As Russia continues to wage war on Ukraine, its shockwaves are increasingly affecting countries in the Middle East, even beyond the grain shortages and the rising cost of food that’s had officials worried thus far.

Now, more than a month since Russia launched its initial attack on Ukraine, bilateral sanctions, airspace closure and supply-line cutoffs are causing food, energy and fuel markets around the world to go haywire, resulting in rampant inflation. At the same time, the Russo-Ukrainian conflict is taking a toll on the global tourism economy, disrupting normal travel patterns and spending, and some countries are destined to take more of the impact than others.


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As cradle to some of humankind’s most ancient civilizations and home to several of the world’s most glamorous modern-day metropolises, the Middle East has a strong tourism offering. Such cities as Dubai, Cairo and Istanbul are consistently ranked among the world’s top ten tourism hotspots. And, a goodly portion of the region’s international visitors usually consists of Russian and Ukrainian leisure travelers.

According to a CNN report, Egypt, Turkey and the United Arab Emirates (UAE) are three destinations that are typically the most popular among Russian and Ukrainian tourists. Egypt and Turkey’s tourism industries have said they’re already feeling the negative effects of the war, while analysts anticipate there are worse losses yet to come.

A 2020 Colliers International study found, that, after Germany, Ukraine provided the second-largest source market to Egypt in pre-pandemic times, with Ukrainian trips to the North African destination nearly doubling in 2019 compared with the previous year. When flights to Cairo resumed in July 2021, following its COVID-19 lockdown, Ukrainian tourists were the first to return to the destination, according to Egyptian deputy tourism minister Ghada Shalaby.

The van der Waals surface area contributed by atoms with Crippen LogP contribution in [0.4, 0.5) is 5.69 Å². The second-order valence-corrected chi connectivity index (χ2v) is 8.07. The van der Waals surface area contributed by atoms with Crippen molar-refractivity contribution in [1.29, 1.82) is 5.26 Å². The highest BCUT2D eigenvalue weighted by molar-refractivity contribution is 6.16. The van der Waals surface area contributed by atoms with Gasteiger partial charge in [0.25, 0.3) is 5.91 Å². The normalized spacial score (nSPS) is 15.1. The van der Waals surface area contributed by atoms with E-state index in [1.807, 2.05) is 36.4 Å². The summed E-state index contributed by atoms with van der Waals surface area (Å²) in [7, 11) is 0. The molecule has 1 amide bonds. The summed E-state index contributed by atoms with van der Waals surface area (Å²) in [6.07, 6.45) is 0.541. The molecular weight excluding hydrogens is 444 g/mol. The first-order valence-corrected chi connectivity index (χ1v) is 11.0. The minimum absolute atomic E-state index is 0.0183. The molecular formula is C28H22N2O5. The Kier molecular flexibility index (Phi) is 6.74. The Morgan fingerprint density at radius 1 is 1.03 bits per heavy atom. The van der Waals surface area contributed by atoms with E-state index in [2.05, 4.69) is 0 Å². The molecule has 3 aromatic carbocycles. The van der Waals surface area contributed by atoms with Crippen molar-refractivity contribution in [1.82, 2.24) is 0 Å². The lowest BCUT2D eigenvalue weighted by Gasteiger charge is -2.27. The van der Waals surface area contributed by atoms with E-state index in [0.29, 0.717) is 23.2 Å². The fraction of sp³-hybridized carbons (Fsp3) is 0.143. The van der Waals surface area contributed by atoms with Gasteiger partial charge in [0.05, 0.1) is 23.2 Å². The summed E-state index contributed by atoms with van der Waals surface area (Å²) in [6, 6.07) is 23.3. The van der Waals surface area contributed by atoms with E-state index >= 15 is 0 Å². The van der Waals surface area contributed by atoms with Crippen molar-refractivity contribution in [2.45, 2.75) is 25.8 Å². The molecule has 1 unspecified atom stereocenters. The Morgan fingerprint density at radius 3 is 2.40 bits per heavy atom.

Russian tourism to Egypt also swelled to 700,000 visitors in 2021, after Moscow lifted its 2015 ban on charter flights between Egypt and Russia. Since Russian and Ukrainian tourism is shut down, Egypt’s tourism ministry is focusing on attracting travelers from other countries, with marketing campaigns targeting Western Europe and Arab nations for the upcoming travel season. “It is a big hit…but we are trying to survive,” Shalaby told CNN.

Aswan, Egypt
The Nile River at Aswan, Egypt. (photo via Avanti Destinations)

A policy fellow at the Tahrir Institute of Middle East Policy, Timothy Kaldas, weighed in with his analysis, saying, “A dramatic replacement of tourists from those two countries is probably unlikely.” He added, “They already have a constellation of challenges that this war is just making worse.”

2021 also saw Russia become the second-largest source market to Dubai, according to data from the Arabian Travel Market (ATM). Pre-Ukrainian invasion, the ATM had predicted that the Russian market for the UAE would contribute more than $1 billion within the next four years.

A report from global market research company Euromonitor International revealed that Russia accounted for one percent of outbound tourism spending in 2021, which amounted to US$9.1 billion.

The company’s Travel Forecast Model found that, due to the current collapse of Russian and Ukrainian tourism, “global inbound tourism will be impacted by US$6.9 billion in 2022, resulting in a potential loss of 0.9 percent.” Its forecast also projected that this will weigh down tourism potential through 2026, although it also noted, “everything depends on how long a peaceful solution takes to broker.”


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